People who tend to engage in one-way conversations or “I-talk” should not be immediately labeled as narcissistic. Their frequent use of “I,” “me,” and “my” could be an indication of their tendency to succumb to emotional stress, a new study suggests.
Narcissism vs Depression
A 2015 study published in the Journal of Personality and Social Psychology, titled “Narcissism and the Use of Personal Pronouns Revisited,” found that, contrary to what laypersons know, I-talk or use of personal pronouns is not a consistent marker of narcissism in an individual.
A follow-up study conducted by a team of researchers from the University of Arizona (UA) found that this frequent use of I-talk might be a better marker for depression. Using dataset from over 4,700 individuals, researchers measured the use of I-talk in both written and spoken tasks and correlated it with negative emotionality and depression. The individuals who engage more often in I-talk have a predilection for negative emotionality or the propensity to become emotionally distressed or upset over simple things.
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“Previous research had found the one link — between I-talk and depression — but it hadn’t examined moderators in great detail in a large sample. That was the next step,” said lead author and UA research scientist Allison Tackman. “Our results suggest that I-talk may not be very good at assessing depression in particular. It may be better at assessing a proneness not just to depression but to negative emotionality more broadly.”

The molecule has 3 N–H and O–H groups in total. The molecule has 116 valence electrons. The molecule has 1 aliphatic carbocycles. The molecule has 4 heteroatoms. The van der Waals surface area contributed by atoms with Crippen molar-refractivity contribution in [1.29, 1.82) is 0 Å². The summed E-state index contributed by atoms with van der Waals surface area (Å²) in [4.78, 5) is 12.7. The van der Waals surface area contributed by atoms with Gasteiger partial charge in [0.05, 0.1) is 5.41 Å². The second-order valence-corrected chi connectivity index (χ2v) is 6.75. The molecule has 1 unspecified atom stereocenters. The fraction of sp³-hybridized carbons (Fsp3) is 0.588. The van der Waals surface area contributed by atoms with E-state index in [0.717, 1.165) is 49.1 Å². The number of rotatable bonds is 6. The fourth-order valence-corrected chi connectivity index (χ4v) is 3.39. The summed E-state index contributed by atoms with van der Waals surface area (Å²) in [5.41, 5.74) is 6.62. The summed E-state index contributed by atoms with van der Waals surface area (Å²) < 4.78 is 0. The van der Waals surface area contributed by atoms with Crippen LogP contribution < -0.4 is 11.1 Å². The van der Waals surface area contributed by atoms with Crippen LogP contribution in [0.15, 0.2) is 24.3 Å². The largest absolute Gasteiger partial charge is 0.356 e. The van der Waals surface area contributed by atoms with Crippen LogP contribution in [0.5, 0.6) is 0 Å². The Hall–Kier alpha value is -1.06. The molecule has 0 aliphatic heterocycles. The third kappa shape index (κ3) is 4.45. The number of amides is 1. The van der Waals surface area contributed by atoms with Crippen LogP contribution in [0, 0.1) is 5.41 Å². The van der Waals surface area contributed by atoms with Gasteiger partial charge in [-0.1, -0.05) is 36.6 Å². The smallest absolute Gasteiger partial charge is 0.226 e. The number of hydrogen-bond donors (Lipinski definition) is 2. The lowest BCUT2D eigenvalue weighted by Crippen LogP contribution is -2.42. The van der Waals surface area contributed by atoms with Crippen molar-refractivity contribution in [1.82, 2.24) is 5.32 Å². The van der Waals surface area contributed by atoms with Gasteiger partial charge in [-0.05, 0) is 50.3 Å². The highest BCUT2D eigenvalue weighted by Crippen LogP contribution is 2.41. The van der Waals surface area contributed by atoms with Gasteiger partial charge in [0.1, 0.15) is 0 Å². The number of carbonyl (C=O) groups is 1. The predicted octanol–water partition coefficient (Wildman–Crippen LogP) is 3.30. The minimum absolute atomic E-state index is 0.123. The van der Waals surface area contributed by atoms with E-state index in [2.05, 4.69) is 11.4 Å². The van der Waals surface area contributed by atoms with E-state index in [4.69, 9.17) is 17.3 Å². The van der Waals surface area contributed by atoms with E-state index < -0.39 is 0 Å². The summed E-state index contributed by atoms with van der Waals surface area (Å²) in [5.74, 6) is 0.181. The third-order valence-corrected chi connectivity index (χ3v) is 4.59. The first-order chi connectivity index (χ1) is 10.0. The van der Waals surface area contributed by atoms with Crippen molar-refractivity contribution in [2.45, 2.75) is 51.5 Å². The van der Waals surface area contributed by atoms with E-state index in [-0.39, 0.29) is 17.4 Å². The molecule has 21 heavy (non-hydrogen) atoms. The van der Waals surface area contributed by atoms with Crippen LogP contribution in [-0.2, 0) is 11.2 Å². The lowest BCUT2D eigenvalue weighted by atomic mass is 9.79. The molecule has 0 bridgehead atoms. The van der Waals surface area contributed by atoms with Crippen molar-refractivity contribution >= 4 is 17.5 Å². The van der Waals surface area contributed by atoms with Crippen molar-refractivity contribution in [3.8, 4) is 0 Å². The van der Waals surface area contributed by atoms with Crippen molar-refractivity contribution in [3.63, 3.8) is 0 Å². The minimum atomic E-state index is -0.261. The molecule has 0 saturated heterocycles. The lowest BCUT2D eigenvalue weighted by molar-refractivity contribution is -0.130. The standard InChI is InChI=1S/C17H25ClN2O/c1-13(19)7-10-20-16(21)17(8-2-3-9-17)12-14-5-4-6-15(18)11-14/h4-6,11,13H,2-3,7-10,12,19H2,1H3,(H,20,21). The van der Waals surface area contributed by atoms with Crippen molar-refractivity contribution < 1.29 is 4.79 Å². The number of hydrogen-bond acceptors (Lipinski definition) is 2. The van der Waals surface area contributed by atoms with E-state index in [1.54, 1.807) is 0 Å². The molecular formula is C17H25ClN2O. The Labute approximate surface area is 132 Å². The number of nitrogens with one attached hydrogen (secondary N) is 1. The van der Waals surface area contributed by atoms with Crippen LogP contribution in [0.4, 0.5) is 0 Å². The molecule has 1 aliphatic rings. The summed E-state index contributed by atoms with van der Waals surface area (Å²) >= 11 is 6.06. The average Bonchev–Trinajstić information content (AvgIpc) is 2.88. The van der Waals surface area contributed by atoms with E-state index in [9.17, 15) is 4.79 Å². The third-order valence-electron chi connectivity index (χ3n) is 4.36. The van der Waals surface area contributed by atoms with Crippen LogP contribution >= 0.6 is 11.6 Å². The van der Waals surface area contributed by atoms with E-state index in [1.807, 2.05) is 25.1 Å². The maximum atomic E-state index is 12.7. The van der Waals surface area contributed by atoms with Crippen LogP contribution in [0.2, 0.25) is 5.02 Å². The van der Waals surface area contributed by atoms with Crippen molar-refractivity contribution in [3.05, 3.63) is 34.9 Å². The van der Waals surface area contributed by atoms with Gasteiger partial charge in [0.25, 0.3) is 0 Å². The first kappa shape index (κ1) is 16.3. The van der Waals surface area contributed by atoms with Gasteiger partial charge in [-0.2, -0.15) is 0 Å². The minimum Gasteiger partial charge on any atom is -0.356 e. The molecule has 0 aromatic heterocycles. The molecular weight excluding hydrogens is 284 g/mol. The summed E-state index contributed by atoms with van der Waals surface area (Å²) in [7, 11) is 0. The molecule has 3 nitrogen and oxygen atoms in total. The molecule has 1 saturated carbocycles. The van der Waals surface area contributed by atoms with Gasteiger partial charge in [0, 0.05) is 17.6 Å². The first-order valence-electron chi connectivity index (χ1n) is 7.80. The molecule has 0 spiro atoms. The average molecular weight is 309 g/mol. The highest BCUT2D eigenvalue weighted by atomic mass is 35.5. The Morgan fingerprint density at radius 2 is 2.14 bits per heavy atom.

Researchers pointed out, however, that I-talk should only be interpreted as only an indicator of proneness rather than be used as a marker for depression.
Matthias Mehl, UA psychology professor and co-author of the study, said that identifying what I-talk reflects more is beneficial for those who want to use it as a screening tool. It is important to know whether one is using it to screen for depression or negative emotionality, which covers a broader concept of mental health.
How much I-talk can one engage in before they can be described as prone to emotional distress or depressed? Mehl claims that an average person can speak about 1,400 first-person singular pronouns, while those prone to emotional distress may blurt out these personal pronouns by as much as 2,000 times daily.
The researchers also found that those who use specific types of personal pronouns such as “I” and “me” are the ones that have connection with negative emotionality.
Stress is a common part of an individual’s everyday life. A poll (PDF) conducted by the mtvU Associated Press in 2009 found that as much as 85 percent of students experience stress daily. Being in a stressful situation can lead to behavioral patterns that can become a chronic problem and eventually lead to risk of developing major depression. Certain events may lead to stress and eventually depressive episodes. For instance, losing a job may cause a person to feel negative emotionality such as low self-esteem. They can lead to depression as they lose social contacts that serve as protective barrier.